On Thursday, January 16, the meeting of the Huron Valley Chapter of the Michigan Archaeological Society will include a lecture by John D. Speth, emeritus professor of anthropology at the University of Michigan. Speth will speak on the importance of rotted (putrid) meat in the diet of modern hunter-gatherers throughout the northern latitudes. Putrefaction ‘pre-digests’ meat without the need for cooking. Anaerobic bacteria rapidly colonize decomposing meat, inhibiting germination of pathogens such as Clostridium botulinum (botulism). Bacterial fermentation also prevents fats from becoming rancid, and preserves vitamin C, eliminating the threat of scurvy. Psychological studies indicate that the revulsion shown by Euroamericans toward putrid meat is learned, not hard-wired, and emerges surprisingly late in children (after about age 5). Prior to that, children mistake the mother’s expressions of disgust as anger. Abundant ethnohistoric evidence shows that rotted meat was not a starvation food, but a prized and nutritionally vital component of forager diets in northern environments. Speth suggests that, by extension, such practices would have been of similar importance to Eurasian Neanderthals and modern humans occupying broadly similar environments and subsisting on heavily meat-based diets. He will briefly explore the implications of these ideas for understanding the later Pleistocene archaeological and isotopic record in northern Eurasia.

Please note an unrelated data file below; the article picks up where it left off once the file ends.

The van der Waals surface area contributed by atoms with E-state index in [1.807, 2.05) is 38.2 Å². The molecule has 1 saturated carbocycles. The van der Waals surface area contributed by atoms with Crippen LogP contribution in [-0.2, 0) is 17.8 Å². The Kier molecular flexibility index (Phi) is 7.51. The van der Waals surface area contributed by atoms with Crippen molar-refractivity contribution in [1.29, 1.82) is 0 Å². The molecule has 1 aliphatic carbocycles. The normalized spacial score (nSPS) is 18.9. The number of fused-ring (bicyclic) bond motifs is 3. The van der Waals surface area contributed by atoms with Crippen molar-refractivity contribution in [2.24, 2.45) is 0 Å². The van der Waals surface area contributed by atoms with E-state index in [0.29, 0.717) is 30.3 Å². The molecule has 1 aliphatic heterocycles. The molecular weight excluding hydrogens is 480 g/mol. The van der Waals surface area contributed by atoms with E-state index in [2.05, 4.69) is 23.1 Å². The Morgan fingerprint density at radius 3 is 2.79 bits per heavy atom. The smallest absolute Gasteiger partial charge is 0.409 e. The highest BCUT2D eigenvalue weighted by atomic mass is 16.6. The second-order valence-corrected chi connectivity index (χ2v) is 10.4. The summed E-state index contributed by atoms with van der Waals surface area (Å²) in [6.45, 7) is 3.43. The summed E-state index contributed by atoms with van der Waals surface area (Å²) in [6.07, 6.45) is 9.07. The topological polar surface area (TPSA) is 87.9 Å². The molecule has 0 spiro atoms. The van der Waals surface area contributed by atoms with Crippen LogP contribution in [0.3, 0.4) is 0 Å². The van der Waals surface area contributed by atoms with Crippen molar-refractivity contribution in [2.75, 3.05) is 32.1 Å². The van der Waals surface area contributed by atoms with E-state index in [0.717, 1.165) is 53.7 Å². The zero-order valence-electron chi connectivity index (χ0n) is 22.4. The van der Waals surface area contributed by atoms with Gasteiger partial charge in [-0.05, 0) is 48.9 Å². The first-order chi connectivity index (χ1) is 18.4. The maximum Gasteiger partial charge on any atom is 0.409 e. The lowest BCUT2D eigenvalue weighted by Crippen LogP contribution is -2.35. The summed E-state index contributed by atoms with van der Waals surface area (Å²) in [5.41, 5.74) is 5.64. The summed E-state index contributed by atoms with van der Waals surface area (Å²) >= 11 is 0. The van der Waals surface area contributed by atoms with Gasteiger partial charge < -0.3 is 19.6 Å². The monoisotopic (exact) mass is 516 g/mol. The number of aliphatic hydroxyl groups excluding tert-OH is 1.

7:30 p.m. at the Kelsey Museum of Archaeology. The meeting and the lecture are free and open to the public.